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Riley's return to Heat bench is inevitable
I’m starting to think Pat Riley is as needy as a 24-year-old stripper, addicted to the drama, the dysfunction and the lust of wealthy men willing to make it rain.
I’m starting to think Pat Riley is enjoying this, the implosion of the team Dwyane Wade built, LeBron James swallowing Erik Spoelstra whole and the growing chorus of opinion-makers calling for Riley to return to the Heat bench.
Yeah, I’m starting to think Pat Riley wants to write another final chapter, a tale that could put his face alongside Red Auerbach’s and Phil Jackson’s on the Mount Rushmore of NBA movers and shakers.
Phil Jackson thinks it, too. Why else would the 11-time champion, coach of the Lakers and Zenmaster chime in on the Miami Mess?
“The scenario that sits kind of behind the scene,” Jackson said Tuesday during a radio interview, “is that eventually these guys that were recruited — Bosh and James —- by Pat Riley and Micky Arison, the owner, are going to come in and say, ‘We feel you (Riley) can do a better job coaching the team. We came here on the hopes that this would work.’ And whatever, I don’t know. That’s kind of my take on it, is that eventually if things don’t straighten out here soon, it could be the Van Gundy thing all over again.”
Let me translate that: Quit pretending you don’t want to coach this team, Riles. We know you do.
“I think a lot of people are looking at (the Heat) kind of hoping things go wrong instead of hoping things go right because of the way they were formed,” Jackson said on the radio, referring to NBA fans, players and executives around the league.
But let me provide an alternate interpretation of Jackson’s comment: Riley is hoping things go wrong so he can ride in, save the day and receive much of the glory.
Why do I believe this?
Because from the moment LeBron James announced he was moving his massive ego to South Beach, Pat Riley has sat passively and watched Bebe’s kids — James, Wade and Bosh —- conduct themselves in a fashion Riley knew wouldn’t create a championship environment.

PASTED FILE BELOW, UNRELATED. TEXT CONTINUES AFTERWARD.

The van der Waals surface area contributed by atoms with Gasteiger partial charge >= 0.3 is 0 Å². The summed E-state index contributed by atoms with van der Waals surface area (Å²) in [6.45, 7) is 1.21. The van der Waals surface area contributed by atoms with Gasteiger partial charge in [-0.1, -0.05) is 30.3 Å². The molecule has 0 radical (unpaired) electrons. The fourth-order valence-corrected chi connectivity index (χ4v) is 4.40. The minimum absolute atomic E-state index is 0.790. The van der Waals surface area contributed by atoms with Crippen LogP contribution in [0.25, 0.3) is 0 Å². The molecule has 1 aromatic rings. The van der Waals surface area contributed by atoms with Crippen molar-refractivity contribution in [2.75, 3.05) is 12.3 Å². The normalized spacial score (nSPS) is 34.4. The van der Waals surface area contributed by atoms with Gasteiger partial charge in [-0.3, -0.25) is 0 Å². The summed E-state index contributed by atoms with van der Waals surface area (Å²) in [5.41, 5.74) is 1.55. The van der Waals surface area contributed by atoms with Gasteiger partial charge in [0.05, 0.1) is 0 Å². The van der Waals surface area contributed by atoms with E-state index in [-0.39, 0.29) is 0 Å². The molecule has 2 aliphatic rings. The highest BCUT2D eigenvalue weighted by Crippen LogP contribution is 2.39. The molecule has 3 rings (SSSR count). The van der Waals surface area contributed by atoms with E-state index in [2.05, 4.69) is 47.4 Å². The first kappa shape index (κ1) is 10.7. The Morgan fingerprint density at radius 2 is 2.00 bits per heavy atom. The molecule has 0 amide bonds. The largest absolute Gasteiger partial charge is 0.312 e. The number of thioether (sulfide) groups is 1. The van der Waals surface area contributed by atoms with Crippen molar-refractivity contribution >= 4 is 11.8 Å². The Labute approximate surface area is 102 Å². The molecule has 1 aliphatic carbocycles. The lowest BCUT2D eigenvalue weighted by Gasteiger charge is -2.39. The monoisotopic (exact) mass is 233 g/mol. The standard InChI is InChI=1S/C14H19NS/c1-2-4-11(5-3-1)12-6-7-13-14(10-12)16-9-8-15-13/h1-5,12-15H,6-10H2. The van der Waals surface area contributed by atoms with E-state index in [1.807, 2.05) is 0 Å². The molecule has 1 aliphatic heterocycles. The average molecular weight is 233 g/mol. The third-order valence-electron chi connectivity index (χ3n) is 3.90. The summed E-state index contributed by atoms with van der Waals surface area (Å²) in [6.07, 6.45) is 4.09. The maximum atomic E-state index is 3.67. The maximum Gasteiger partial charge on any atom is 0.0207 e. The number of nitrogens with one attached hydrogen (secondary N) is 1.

Seriously, Wade, James and Bosh rising from beneath a stage, screaming, preening and dancing long before the Heat won an exhibition game? The introduction of the Big Three violated just about every core principle Riley holds sacred.
East vs. WestThe Lakers may be eliminated, but the Heat are still shooting for the NBA Finals. Visit Heat or 3peat Central
But there Pat Riley was, gushing and clapping like all the other sheep who value style over substance.
Riley knows his young coach, Erik Spoelstra, is struggling to get his message across to James and Bosh. Riley knows he could assist Spoelstra by publicly and loudly telling James and Bosh to grow the hell up and shut the *&#$ up.
They’ve won nothing. They know next to nothing about what it really takes to win a championship.
Bosh thinks the team needs more “chill” time. LeBron thinks he needs fewer minutes and more freedom to dance, shuck and jive. These guys still think they’re in high school and an NBA title requires the same level of commitment and sacrifice as Ohio and Texas state titles.
There’s a good chance Spoelstra doesn’t have the necessary charisma to reach the Big Three, bend them to his will and train them to compete at Kobe’s level.
Great teams reflect their coach. The players repeat his message in their interactions with the media. Bosh and James sound nothing like Spoelstra. They sound like a couple of spoiled kids who thought this was going to be easy.
They wanted to take a shortcut to greatness and multiple championships. They reflect the values of their generation. They’d rather be famous for being famous than famous for their accomplishments.
The Big Three free-agent decision is the equivalent of Kim Kardashian, Paris Hilton and Bristol Palin agreeing to film a porno. Check that. I’d support that project wholeheartedly and would sit through several one-hour, Jim Gray-hosted infomercials about how the deal came together.
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Jim Gray: “Paris, will you allow Kim and Bristol to bite your toenails?”
Where was I?
Oh, yes, Spoelstra’s lack of chops for this difficult assignment. Maybe he doesn’t have what it takes to coach this team. If he had the necessary swagger, he would’ve already publicly checked James and Bosh. Surely Spoelstra knows there’s no championship upside in kissing James’ butt. Mike Brown tried that.
Or maybe all Spoelstra needs is a push and some real support from his alleged mentor, Riley?
Sitting in the stands taking notes isn’t support. It’s preparation for a takeover. It’s a signal to James and Bosh that Riley is ready to step in whenever they get tired of getting embarrassed and want to get down to the serious business of pursuing a title.
I’m starting to think Pat Riley is in the champagne room just waiting for the Big Three to join him.